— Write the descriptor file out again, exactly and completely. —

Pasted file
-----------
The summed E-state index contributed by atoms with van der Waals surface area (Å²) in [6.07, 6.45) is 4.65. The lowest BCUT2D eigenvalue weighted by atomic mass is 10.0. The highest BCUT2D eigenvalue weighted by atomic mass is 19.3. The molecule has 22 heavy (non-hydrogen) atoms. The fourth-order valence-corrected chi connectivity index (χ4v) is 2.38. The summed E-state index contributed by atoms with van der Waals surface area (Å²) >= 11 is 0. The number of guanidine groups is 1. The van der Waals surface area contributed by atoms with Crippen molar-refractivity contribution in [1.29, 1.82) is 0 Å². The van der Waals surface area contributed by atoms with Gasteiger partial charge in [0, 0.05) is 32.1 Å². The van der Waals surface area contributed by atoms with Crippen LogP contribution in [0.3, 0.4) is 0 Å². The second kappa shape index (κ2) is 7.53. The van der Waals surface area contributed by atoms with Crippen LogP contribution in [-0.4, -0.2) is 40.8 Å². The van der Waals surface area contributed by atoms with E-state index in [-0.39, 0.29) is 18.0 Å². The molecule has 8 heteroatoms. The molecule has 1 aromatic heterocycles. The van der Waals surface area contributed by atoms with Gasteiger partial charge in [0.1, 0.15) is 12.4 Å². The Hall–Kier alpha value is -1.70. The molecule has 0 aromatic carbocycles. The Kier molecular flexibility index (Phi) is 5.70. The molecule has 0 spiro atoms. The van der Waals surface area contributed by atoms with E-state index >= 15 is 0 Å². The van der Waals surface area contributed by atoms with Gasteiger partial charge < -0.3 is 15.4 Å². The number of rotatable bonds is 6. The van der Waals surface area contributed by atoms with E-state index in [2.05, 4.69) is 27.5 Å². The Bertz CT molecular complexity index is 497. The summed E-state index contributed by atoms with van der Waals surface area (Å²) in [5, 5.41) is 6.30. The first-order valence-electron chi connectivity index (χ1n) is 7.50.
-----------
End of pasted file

The summed E-state index contributed by atoms with van der Waals surface area (Å²) in [6.07, 6.45) is 4.65. The lowest BCUT2D eigenvalue weighted by atomic mass is 10.0. The highest BCUT2D eigenvalue weighted by atomic mass is 19.3. The molecule has 22 heavy (non-hydrogen) atoms. The fourth-order valence-corrected chi connectivity index (χ4v) is 2.38. The summed E-state index contributed by atoms with van der Waals surface area (Å²) >= 11 is 0. The number of guanidine groups is 1. The van der Waals surface area contributed by atoms with Crippen molar-refractivity contribution in [1.29, 1.82) is 0 Å². The van der Waals surface area contributed by atoms with Gasteiger partial charge in [0, 0.05) is 32.1 Å². The van der Waals surface area contributed by atoms with Crippen LogP contribution in [0.3, 0.4) is 0 Å². The second kappa shape index (κ2) is 7.53. The van der Waals surface area contributed by atoms with Crippen LogP contribution in [-0.4, -0.2) is 40.8 Å². The van der Waals surface area contributed by atoms with E-state index in [-0.39, 0.29) is 18.0 Å². The molecule has 8 heteroatoms. The molecule has 1 aromatic heterocycles. The van der Waals surface area contributed by atoms with Gasteiger partial charge in [0.1, 0.15) is 12.4 Å². The Hall–Kier alpha value is -1.70. The molecule has 0 aromatic carbocycles. The Kier molecular flexibility index (Phi) is 5.70. The molecule has 0 spiro atoms. The van der Waals surface area contributed by atoms with E-state index >= 15 is 0 Å². The van der Waals surface area contributed by atoms with Gasteiger partial charge < -0.3 is 15.4 Å². The number of rotatable bonds is 6. The van der Waals surface area contributed by atoms with E-state index in [2.05, 4.69) is 27.5 Å². The Bertz CT molecular complexity index is 497. The summed E-state index contributed by atoms with van der Waals surface area (Å²) in [5, 5.41) is 6.30. The first-order valence-electron chi connectivity index (χ1n) is 7.50.